Vioxx Pulled From Global Market

Deborah Flapan

Disclosures

September 30, 2004

Sept. 30, 2004 — Merck & Co., Inc., announced today a voluntary withdrawal of rofecoxib (Vioxx) from the U.S. and worldwide market due to safety concerns of an increased risk of cardiovascular events, according to an alert from MedWatch, the U.S. Food and Drug Administration (FDA) safety information and adverse event reporting program.

Rofecoxib is a cyclooxygenase 2–selective, nonsteroidal anti-inflammatory drug (NSAID) that was approved by FDA in May 1999 for the relief of the signs and symptoms of osteoarthritis, for the management of acute pain in adults, and for the treatment of menstrual symptoms, and was later approved for the relief of the signs and symptoms of rheumatoid arthritis in adults and children.

On Sept. 27, the data safety monitoring board for an ongoing long-term study of rofecoxib (APPROVe) recommended that the study be stopped early for safety reasons. The study showed an increased risk of cardiovascular events, including heart attack and stroke, in patients receiving rofecoxib compared with placebo, particularly those who had been taking the drug for longer than 18 months. Based on this new safety information, Merck and FDA officials met the next day, and during that meeting, the FDA was informed that Merck was voluntarily withdrawing rofecoxib from the market.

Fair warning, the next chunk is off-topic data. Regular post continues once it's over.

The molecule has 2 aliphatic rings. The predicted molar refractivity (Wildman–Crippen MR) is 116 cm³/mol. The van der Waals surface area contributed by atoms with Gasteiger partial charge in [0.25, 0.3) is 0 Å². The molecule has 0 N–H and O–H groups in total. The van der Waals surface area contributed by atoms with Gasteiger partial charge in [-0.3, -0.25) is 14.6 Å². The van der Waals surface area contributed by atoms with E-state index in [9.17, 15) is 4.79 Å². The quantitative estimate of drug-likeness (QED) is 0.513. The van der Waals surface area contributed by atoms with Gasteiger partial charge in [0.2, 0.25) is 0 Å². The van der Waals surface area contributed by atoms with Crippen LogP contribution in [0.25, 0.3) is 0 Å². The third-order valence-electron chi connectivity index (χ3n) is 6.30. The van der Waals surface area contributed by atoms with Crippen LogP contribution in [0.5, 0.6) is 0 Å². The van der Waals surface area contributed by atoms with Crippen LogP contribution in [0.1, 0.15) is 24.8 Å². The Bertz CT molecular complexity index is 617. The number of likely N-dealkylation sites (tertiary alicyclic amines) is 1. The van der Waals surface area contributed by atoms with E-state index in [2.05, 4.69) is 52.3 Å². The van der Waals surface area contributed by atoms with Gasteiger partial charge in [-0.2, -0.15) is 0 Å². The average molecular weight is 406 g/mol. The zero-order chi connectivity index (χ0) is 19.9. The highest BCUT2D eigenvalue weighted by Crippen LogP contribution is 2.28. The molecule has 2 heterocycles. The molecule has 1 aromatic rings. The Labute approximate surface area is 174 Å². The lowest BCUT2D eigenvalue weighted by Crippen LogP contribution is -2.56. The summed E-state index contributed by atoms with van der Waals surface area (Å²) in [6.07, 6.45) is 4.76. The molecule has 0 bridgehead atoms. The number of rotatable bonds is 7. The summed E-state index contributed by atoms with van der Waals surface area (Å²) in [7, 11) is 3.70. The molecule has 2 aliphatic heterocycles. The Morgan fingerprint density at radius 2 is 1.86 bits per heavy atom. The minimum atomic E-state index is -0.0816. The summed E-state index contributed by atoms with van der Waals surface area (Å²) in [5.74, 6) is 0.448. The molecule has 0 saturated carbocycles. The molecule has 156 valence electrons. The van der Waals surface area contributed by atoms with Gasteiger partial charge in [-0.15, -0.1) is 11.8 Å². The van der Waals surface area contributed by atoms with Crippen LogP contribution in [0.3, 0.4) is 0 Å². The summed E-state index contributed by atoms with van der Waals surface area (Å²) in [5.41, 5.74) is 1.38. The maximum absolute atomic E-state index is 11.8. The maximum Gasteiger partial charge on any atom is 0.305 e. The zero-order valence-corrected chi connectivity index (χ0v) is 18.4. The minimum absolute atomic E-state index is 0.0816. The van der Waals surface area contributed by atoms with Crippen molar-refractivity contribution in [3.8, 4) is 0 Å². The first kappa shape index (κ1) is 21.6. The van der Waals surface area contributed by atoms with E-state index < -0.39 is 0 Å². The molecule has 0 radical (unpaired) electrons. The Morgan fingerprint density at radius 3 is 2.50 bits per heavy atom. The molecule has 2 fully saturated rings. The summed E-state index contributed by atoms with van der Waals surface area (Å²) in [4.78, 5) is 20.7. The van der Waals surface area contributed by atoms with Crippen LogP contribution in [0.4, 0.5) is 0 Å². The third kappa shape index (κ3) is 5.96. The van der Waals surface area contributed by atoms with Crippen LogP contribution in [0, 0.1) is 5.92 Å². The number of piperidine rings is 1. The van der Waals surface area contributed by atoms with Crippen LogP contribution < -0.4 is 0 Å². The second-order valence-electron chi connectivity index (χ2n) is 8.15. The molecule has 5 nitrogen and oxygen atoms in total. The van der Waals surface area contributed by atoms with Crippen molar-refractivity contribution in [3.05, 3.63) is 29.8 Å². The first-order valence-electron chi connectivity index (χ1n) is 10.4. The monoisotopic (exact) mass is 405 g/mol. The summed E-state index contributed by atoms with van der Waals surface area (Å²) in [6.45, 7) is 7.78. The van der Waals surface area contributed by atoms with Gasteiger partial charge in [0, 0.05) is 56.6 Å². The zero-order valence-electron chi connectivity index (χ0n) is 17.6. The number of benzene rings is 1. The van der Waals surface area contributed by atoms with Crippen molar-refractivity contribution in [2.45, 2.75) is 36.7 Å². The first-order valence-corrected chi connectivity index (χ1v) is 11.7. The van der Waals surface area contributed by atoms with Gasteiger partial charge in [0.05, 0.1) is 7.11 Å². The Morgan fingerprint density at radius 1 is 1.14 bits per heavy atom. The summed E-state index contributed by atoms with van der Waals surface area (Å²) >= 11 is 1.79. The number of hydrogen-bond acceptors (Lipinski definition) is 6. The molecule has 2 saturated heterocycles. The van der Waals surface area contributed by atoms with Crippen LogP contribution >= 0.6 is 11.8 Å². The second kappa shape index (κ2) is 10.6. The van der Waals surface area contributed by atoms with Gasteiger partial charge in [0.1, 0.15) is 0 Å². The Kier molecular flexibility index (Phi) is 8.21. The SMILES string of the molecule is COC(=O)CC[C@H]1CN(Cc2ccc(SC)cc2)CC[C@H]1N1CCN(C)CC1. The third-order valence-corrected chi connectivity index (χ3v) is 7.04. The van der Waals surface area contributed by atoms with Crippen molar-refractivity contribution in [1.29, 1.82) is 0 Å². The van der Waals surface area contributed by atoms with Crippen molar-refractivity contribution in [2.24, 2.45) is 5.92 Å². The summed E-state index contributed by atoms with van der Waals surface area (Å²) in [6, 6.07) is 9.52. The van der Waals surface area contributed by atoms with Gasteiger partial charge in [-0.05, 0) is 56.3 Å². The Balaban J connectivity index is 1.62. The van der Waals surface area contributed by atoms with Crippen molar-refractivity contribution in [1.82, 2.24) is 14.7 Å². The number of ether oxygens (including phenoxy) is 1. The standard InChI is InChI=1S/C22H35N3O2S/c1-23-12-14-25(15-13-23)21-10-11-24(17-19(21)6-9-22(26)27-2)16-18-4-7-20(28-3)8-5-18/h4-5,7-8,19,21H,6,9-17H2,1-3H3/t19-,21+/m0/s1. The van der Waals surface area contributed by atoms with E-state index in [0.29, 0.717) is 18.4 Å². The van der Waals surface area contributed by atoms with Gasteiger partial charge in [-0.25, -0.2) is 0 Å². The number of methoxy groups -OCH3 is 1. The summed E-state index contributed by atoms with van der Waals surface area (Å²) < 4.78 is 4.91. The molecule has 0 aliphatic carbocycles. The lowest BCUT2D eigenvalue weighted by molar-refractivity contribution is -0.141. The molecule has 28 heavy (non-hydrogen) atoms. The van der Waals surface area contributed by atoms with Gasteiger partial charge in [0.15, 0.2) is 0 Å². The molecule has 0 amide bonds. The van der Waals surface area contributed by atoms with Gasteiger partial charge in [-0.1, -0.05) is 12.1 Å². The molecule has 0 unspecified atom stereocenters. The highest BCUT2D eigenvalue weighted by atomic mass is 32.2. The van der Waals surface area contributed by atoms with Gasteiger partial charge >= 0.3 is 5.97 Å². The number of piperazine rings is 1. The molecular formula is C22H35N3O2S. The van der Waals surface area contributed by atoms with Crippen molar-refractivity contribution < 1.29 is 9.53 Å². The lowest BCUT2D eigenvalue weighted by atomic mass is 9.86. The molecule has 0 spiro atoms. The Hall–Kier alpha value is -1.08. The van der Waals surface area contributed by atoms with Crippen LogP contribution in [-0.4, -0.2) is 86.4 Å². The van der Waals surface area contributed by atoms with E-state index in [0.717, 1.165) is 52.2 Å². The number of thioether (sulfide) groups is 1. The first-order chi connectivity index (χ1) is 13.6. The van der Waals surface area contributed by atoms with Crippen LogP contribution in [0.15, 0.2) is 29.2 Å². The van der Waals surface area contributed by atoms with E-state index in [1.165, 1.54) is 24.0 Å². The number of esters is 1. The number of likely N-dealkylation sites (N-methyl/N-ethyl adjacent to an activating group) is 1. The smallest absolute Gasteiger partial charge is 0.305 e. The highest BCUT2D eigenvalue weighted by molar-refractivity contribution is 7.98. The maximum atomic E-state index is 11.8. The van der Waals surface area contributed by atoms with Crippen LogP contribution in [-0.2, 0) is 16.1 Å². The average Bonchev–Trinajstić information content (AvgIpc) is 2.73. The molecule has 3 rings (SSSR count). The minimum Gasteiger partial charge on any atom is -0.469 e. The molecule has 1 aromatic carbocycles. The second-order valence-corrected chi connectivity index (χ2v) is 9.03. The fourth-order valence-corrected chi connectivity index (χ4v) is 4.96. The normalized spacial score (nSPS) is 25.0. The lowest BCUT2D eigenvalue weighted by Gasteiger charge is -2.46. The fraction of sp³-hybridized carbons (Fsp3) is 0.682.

"Merck did the right thing by promptly reporting these findings to FDA and voluntarily withdrawing the product from the market," Acting FDA Commissioner Dr. Lester M. Crawford says in an FDA news release. "Although the risk that an individual patient would have a heart attack or stroke related to Vioxx is very small, the study that was halted suggests that, overall, patients taking the drug chronically face twice the risk of a heart attack compared to patients receiving a placebo."

According to an FDA public health advisory, patients who are currently taking rofecoxib should contact their physician for guidance regarding discontinuation and alternative therapies.  

Dr. Crawford added that the FDA will closely monitor other drugs in this class for similar adverse effects. "All of the NSAID[s] have risks when taken chronically, especially of gastrointestinal bleeding, but also liver and kidney toxicity. They should only be used continuously under the supervision of a physician."

For more information, healthcare professionals are advised to contact Merck at 1-888-368-4699 or at http://www.merck.com, or the FDA's Drug Information Office at 1-301-827-4573 or 1-888-463-6332 or go to the FDA's Web site at: http://www.fda.gov/cder/drug/infopage/vioxx/default.htm.

Reviewed by Gary D. Vogin, MD

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